Hong Kong is currently obsessed with two things: swine flu and Green Dam Escort. No, not an aspect of Internet pornography:) HK being terrified of repeat SARS, all of us got temperature taken before allowed in to conference hall. All schools have been closed, and about 90% of locals are wearing masks. Very surreal seeing tech support, photographers and caterers all wearing masks while running around helpfully: feeling of constant risk of being dragged off to be subjected to the alien probe.
Best paper so far: Rebecca Mackinnon of Human Rights Watch, HKU, etc, on angry responses to the Green Dam Escort software embedding censorcode project . In essence from next month all PCs to be sold into mainland China are to have filtering software known as Green Dam installed on them to provide prior exlcusion of unwanted content (wherever the country of origin was). Naturally in the usual way of such censorware, newspapers have already proven that the software allows in nude body art girls but excludes Garfield; also in a lovely confluence of obsesssions, the South China Post observes nude pink pig images are also excluded..
Chinese is a punning language so Green Dam also translates (I think?) as river crab. As China Digital Times then puts it, "The first law of Chinese cyberpolitics is “Where there are River Crabs, there are Grass-Mud Horses (那里有河蟹，那里就有草泥马).” According to this “Law of the Grass-Mud Horse,” online censorship always meets resistance. "
Cue numerous UGC protest YouTube vids of river crabs singing local kiddy songs about green mud horses dubbed with very rude words. Please someone look who speaks Cantonese! They played one, and all local Chinese speakers blushed and giggled! Pangloss wants a translation badly :)) Try starting here.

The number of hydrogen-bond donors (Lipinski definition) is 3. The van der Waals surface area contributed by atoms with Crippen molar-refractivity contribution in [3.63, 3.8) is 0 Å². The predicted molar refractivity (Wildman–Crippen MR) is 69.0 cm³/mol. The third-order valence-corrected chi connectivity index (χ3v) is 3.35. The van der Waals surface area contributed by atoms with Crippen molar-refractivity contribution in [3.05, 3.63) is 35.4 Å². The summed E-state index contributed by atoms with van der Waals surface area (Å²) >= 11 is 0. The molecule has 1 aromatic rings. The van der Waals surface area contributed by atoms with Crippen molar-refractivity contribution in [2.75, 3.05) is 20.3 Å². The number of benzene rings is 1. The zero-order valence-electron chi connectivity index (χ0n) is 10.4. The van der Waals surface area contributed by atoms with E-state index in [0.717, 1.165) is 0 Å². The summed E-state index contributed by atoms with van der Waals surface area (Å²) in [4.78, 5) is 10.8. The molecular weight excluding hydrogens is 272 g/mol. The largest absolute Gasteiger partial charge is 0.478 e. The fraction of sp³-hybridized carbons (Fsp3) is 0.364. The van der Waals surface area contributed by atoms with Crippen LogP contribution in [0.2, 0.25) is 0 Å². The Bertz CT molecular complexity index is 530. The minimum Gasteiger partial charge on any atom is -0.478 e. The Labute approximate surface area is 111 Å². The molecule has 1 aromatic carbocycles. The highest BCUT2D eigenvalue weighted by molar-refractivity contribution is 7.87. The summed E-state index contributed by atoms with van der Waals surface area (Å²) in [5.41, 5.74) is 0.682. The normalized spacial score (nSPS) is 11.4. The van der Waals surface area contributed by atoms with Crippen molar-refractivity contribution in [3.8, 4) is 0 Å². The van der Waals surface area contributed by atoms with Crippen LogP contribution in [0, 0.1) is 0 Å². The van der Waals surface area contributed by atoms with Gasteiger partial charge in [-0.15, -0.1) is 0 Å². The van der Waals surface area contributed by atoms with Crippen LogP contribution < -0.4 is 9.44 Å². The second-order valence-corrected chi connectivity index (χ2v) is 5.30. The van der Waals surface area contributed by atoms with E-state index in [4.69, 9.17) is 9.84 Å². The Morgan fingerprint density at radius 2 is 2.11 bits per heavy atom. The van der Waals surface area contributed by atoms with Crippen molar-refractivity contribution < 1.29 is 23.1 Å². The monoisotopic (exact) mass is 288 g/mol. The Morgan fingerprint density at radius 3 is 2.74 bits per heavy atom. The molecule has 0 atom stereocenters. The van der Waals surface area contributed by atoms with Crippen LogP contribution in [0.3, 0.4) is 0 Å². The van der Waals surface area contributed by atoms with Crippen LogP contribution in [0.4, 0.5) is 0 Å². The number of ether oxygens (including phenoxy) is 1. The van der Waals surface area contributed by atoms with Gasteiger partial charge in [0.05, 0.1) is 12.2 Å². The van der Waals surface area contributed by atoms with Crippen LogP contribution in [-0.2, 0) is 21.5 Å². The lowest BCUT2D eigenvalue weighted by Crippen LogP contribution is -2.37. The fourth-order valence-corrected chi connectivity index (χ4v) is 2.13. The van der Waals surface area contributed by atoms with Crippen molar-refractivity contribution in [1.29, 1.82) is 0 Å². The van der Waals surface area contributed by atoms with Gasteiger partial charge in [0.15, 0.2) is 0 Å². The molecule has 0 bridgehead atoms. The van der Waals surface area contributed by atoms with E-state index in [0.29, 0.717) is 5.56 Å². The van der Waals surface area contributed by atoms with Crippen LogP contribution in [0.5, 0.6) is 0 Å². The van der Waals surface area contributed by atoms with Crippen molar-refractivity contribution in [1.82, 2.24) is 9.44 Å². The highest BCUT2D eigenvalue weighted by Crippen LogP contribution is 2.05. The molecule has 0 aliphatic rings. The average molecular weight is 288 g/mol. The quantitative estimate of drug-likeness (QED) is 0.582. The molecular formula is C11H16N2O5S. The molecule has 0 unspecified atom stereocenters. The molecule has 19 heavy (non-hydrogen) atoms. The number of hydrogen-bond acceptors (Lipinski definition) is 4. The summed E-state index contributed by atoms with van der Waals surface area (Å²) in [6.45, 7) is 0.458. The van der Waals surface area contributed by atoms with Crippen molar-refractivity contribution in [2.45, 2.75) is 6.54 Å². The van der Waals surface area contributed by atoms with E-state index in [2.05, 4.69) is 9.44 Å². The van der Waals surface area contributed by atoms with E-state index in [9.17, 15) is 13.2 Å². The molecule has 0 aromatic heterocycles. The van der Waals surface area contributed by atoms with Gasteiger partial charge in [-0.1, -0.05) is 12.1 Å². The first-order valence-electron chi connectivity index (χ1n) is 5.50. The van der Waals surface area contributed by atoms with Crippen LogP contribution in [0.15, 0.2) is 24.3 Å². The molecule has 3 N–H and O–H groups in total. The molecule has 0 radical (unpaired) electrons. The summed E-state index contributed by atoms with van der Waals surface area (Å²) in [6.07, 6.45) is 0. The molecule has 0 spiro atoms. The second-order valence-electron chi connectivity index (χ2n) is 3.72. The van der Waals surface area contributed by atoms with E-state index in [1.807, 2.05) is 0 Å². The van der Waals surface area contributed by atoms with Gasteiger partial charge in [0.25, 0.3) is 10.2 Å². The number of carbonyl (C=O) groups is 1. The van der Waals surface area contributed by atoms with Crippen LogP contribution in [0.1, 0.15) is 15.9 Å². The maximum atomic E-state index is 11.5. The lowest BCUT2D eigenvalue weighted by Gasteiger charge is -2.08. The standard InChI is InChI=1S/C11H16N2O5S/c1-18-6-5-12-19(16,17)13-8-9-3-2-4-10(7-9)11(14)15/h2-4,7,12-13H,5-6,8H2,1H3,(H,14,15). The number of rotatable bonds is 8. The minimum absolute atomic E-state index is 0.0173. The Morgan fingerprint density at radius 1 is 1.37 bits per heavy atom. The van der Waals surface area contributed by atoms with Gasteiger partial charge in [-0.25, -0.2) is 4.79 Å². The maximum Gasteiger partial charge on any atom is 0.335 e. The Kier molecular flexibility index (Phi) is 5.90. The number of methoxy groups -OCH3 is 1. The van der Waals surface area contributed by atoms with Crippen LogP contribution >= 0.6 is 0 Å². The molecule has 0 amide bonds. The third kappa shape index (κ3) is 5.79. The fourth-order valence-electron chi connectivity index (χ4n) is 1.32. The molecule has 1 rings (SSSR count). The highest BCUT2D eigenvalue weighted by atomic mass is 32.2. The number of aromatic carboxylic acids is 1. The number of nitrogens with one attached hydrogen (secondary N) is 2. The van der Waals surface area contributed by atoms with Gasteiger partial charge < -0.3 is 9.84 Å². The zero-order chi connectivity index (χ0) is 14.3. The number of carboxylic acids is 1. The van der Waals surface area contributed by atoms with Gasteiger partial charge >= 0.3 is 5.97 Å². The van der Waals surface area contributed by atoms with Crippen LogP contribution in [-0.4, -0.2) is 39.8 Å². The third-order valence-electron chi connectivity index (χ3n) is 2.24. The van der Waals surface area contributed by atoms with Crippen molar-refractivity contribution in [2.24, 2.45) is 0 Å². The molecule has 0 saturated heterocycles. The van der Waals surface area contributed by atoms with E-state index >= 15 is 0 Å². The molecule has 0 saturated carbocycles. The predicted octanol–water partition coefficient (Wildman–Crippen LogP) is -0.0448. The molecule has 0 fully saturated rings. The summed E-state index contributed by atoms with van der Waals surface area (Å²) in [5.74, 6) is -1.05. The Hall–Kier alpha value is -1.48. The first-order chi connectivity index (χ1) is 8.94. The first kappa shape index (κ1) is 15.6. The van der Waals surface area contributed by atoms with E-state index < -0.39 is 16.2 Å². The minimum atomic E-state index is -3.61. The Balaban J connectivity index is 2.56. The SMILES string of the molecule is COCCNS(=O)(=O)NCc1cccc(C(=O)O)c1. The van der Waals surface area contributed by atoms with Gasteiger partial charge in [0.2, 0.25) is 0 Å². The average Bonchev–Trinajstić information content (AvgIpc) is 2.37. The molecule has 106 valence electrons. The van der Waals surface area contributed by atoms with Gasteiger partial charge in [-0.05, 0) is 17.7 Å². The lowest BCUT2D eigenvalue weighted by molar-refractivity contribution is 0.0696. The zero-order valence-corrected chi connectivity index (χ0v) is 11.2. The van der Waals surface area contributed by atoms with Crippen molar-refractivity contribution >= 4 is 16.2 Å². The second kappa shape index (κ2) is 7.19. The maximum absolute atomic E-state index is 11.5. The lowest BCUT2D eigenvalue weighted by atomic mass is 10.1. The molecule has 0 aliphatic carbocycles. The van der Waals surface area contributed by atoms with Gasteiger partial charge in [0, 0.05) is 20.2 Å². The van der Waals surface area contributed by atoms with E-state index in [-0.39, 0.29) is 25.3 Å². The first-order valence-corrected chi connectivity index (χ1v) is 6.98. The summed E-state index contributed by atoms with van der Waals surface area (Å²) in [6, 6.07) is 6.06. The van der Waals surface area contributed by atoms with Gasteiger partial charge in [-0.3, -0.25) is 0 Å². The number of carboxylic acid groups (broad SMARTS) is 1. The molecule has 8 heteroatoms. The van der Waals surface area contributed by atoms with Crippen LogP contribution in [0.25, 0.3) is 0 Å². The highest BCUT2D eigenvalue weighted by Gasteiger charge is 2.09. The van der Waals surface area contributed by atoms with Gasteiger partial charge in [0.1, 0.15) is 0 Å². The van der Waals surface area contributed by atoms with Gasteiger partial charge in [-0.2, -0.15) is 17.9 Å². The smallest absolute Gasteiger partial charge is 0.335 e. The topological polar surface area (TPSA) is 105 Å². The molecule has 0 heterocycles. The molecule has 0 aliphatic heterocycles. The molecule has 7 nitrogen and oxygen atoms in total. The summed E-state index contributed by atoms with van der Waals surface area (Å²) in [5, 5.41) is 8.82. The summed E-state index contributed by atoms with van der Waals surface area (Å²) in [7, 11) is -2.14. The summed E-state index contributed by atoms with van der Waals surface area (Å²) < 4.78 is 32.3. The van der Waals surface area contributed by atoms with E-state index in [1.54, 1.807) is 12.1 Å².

Anselm Kamperman Sanders later added the interesting gloss to this that Green Dam can actually be seen as a a kind of media control by standards - and thus might be open to international pressure in future by WIPO who are looking at extending control over standards as part of IP harmonisation (or WTO?) Interesting in the context of the current Chinese drive to create its own national standards eg their own version of Office formats and HDTV standards. In some ways Green Dam is the tip of an iceberg of prospective trade war.
Another fascinating paper was Anne Bartow on what I've labeled "fair trade porn": why not deny IP protection to commercial pornography (which has such in US law at least) unless it meets health and safety standards, like ensuring the sex workers involved consent, are over age, etc? Pangloss thinks there's an interesting analogy here with fair trade coffee or organic veg, where some people are prepared to pay higher prices to know more about the provenance and social goals of the product. Now porn is so widely and openly used, would there be a market for this? is porn not something you WANT to be "dirty"? And is there any spare money for fair trade porn, like organic veg, in a recession!